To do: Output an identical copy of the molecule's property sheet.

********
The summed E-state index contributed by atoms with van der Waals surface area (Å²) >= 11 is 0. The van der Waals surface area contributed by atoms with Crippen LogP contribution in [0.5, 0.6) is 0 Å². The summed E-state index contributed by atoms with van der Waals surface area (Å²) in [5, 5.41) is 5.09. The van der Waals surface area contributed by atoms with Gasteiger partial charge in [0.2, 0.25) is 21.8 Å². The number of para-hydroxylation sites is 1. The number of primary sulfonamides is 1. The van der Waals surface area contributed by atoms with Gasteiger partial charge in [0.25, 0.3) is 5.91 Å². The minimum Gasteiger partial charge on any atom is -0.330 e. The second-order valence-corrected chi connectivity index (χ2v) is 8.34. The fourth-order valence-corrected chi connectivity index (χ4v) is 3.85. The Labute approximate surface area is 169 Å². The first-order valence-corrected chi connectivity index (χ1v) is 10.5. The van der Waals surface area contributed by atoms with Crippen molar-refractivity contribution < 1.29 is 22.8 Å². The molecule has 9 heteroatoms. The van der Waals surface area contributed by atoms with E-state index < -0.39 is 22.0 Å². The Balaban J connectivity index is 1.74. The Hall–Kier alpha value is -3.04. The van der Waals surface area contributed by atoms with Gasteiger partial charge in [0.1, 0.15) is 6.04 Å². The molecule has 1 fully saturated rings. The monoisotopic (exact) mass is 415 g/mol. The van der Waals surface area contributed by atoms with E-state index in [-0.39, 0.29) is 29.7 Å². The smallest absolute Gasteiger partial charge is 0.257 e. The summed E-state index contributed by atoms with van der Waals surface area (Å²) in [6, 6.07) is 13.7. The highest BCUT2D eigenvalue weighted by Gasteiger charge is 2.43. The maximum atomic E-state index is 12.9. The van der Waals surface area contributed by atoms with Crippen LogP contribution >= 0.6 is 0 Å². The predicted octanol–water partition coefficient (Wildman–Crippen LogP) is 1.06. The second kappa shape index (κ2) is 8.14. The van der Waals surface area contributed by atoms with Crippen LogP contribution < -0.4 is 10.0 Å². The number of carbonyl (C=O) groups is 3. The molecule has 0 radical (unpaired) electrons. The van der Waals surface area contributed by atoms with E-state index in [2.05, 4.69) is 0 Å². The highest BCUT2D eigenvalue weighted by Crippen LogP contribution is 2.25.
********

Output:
The summed E-state index contributed by atoms with van der Waals surface area (Å²) >= 11 is 0. The van der Waals surface area contributed by atoms with Crippen LogP contribution in [0.5, 0.6) is 0 Å². The summed E-state index contributed by atoms with van der Waals surface area (Å²) in [5, 5.41) is 5.09. The van der Waals surface area contributed by atoms with Gasteiger partial charge in [0.2, 0.25) is 21.8 Å². The number of para-hydroxylation sites is 1. The number of primary sulfonamides is 1. The van der Waals surface area contributed by atoms with Gasteiger partial charge in [0.25, 0.3) is 5.91 Å². The minimum Gasteiger partial charge on any atom is -0.330 e. The second-order valence-corrected chi connectivity index (χ2v) is 8.34. The fourth-order valence-corrected chi connectivity index (χ4v) is 3.85. The Labute approximate surface area is 169 Å². The first-order valence-corrected chi connectivity index (χ1v) is 10.5. The van der Waals surface area contributed by atoms with Crippen molar-refractivity contribution < 1.29 is 22.8 Å². The molecule has 9 heteroatoms. The van der Waals surface area contributed by atoms with E-state index < -0.39 is 22.0 Å². The Balaban J connectivity index is 1.74. The Hall–Kier alpha value is -3.04. The van der Waals surface area contributed by atoms with Gasteiger partial charge in [0.1, 0.15) is 6.04 Å². The molecule has 1 fully saturated rings. The monoisotopic (exact) mass is 415 g/mol. The van der Waals surface area contributed by atoms with E-state index in [-0.39, 0.29) is 29.7 Å². The smallest absolute Gasteiger partial charge is 0.257 e. The summed E-state index contributed by atoms with van der Waals surface area (Å²) in [6, 6.07) is 13.7. The highest BCUT2D eigenvalue weighted by Gasteiger charge is 2.43. The maximum atomic E-state index is 12.9. The van der Waals surface area contributed by atoms with Crippen LogP contribution >= 0.6 is 0 Å². The predicted octanol–water partition coefficient (Wildman–Crippen LogP) is 1.06. The second kappa shape index (κ2) is 8.14. The van der Waals surface area contributed by atoms with Crippen LogP contribution < -0.4 is 10.0 Å². The number of carbonyl (C=O) groups is 3. The molecule has 0 radical (unpaired) electrons. The van der Waals surface area contributed by atoms with E-state index in [2.05, 4.69) is 0 Å². The highest BCUT2D eigenvalue weighted by Crippen LogP contribution is 2.25.